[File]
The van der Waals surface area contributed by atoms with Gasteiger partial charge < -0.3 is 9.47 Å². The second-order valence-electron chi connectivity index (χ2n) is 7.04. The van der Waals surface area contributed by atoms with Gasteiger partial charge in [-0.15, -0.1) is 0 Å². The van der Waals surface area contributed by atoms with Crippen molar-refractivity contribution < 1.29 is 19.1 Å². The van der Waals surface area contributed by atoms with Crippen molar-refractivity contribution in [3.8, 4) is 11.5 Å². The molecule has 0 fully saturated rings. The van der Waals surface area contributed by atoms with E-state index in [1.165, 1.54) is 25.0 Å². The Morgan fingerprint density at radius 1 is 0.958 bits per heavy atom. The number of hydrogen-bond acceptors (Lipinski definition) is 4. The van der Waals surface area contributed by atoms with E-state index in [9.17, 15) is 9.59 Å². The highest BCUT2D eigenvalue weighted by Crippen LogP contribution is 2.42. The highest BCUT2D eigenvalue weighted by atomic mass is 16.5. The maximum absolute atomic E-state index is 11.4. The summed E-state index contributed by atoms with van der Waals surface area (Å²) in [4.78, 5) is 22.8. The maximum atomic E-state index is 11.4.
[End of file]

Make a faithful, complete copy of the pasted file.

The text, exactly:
The van der Waals surface area contributed by atoms with Gasteiger partial charge < -0.3 is 9.47 Å². The second-order valence-electron chi connectivity index (χ2n) is 7.04. The van der Waals surface area contributed by atoms with Gasteiger partial charge in [-0.15, -0.1) is 0 Å². The van der Waals surface area contributed by atoms with Crippen molar-refractivity contribution < 1.29 is 19.1 Å². The van der Waals surface area contributed by atoms with Crippen molar-refractivity contribution in [3.8, 4) is 11.5 Å². The molecule has 0 fully saturated rings. The van der Waals surface area contributed by atoms with E-state index in [1.165, 1.54) is 25.0 Å². The Morgan fingerprint density at radius 1 is 0.958 bits per heavy atom. The number of hydrogen-bond acceptors (Lipinski definition) is 4. The van der Waals surface area contributed by atoms with E-state index in [9.17, 15) is 9.59 Å². The highest BCUT2D eigenvalue weighted by Crippen LogP contribution is 2.42. The highest BCUT2D eigenvalue weighted by atomic mass is 16.5. The maximum absolute atomic E-state index is 11.4. The summed E-state index contributed by atoms with van der Waals surface area (Å²) in [4.78, 5) is 22.8. The maximum atomic E-state index is 11.4.